In this issue, we look at recent Government changes to migrant visa residency pathways, unpack the latest announcement about vaccination requirements for non-citizens, and look at a recent case of immigration Adviser deception.
The Government’s October announcement that it would be fast-tracking residency for 165,000 migrants was welcomed by many on temporary work visas, but Pitt & Moore associate Elly Fleming said the fast-tracked pathway would benefit some, but not all, visa holders.
The Accredited Employer Work Visa (AEWV) will be coming into play next year on 4 July 2022, replacing the Essential Skills Work Visa, as well as the Talent (Accredited Employer) Work Visa and the Long-Term Skill Shortage List Work Visa.
On 3 October, COVID-19 Response Minister Chris Hipkins announced that full vaccination would become a requirement for non-New Zealand citizens arriving into the country from 1 November 2021.
Immigration lawyers work in a position of trust, often for clients with minimal understanding of the law as it relates to immigration, and sometimes limited language skills. The case outlined below highlights the obligation of advisers to be honest with their clients and with Immigration NZ.
Court of Appeal decision in Gate Gourmet New Zealand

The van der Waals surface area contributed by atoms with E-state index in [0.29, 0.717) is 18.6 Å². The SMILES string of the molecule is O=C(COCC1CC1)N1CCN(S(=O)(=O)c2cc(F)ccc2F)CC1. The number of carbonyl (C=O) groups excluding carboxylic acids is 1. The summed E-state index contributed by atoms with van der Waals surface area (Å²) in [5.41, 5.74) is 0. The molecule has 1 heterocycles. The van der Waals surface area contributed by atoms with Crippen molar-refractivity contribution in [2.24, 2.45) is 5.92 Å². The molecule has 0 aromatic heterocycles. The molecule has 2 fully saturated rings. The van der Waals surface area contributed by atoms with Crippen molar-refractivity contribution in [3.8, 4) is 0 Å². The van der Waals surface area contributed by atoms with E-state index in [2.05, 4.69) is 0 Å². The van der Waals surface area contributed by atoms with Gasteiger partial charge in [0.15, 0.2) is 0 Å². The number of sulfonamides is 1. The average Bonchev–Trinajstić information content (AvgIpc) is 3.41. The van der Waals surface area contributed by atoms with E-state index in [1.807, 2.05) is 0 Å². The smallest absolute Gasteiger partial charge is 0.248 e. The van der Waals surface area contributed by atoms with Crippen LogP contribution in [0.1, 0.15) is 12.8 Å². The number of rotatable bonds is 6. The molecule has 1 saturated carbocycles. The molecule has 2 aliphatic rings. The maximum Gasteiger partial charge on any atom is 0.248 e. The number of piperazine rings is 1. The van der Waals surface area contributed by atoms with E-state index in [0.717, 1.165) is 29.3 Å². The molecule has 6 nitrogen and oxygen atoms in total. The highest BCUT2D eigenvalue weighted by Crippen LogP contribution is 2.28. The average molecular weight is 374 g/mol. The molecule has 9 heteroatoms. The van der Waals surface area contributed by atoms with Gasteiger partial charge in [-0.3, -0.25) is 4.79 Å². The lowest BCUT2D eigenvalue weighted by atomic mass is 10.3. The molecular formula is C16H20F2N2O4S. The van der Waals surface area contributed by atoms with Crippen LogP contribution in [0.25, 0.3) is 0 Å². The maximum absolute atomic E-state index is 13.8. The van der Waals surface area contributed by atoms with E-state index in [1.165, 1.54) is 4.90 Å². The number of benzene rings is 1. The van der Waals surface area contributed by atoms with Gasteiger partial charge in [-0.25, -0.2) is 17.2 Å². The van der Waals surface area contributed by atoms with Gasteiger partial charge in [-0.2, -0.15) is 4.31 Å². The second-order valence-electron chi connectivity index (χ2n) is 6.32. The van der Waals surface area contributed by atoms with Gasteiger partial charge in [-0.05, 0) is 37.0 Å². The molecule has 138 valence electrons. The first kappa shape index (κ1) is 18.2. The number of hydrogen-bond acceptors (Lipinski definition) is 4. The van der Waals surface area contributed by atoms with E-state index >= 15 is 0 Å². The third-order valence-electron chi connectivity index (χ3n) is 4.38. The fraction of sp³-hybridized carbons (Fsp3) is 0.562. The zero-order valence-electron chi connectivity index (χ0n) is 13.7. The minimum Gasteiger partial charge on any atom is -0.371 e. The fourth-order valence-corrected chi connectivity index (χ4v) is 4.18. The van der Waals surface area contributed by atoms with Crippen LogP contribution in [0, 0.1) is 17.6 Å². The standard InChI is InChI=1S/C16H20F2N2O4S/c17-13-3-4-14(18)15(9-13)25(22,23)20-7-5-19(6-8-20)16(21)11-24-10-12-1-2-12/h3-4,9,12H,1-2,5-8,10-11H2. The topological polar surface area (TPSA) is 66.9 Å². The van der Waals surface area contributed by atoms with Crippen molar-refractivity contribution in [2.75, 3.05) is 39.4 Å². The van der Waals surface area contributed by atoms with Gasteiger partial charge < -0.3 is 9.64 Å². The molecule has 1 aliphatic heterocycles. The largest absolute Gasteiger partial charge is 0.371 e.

Workers at Gate Gourmet have successfully appealed a ruling that their employer did not have to pay them minimum wage during the COVID-19 lockdown in 2020 when they could not work because the company partly shut down operations.The Court of Appeal has set aside the Employment Court’s decision and reinstated the determination of the Employment Relations Authority.
Gate Gourmet was classified as an essential business during Level 4 lockdown, but as an in-flight caterer, had little work to offer its employees to fulfil 40 guaranteed hours per week of work. As such, they implemented a partial closedown and offered 80% pay with assistance from the Government’s wage subsidy scheme.
What does this mean for New Zealand employers?
At Pitt & Moore, we are proud that many of our lawyers and legal staff are fluent in their own native languages as well as many others – 12 to be exact including Dutch, German, Russian, Hindi, Gujarati, Urdu, Arabic, Mandarin, Cantonese, Japanese, French and Italian. We also have a staff member who is a sign language speaker.
Sometimes it can be very difficult to discuss personal matters with a lawyer, however, the reason for this shouldn’t be because of a language barrier.
The ability to communicate in a native language means better support around the legal process as people seek legal advice or access to justice or have discussions concerning immigration and visa processes.
The ability to speak your language is one of the ways we at Pitt & Moore make you feel more at ease, understood and help gain your trust.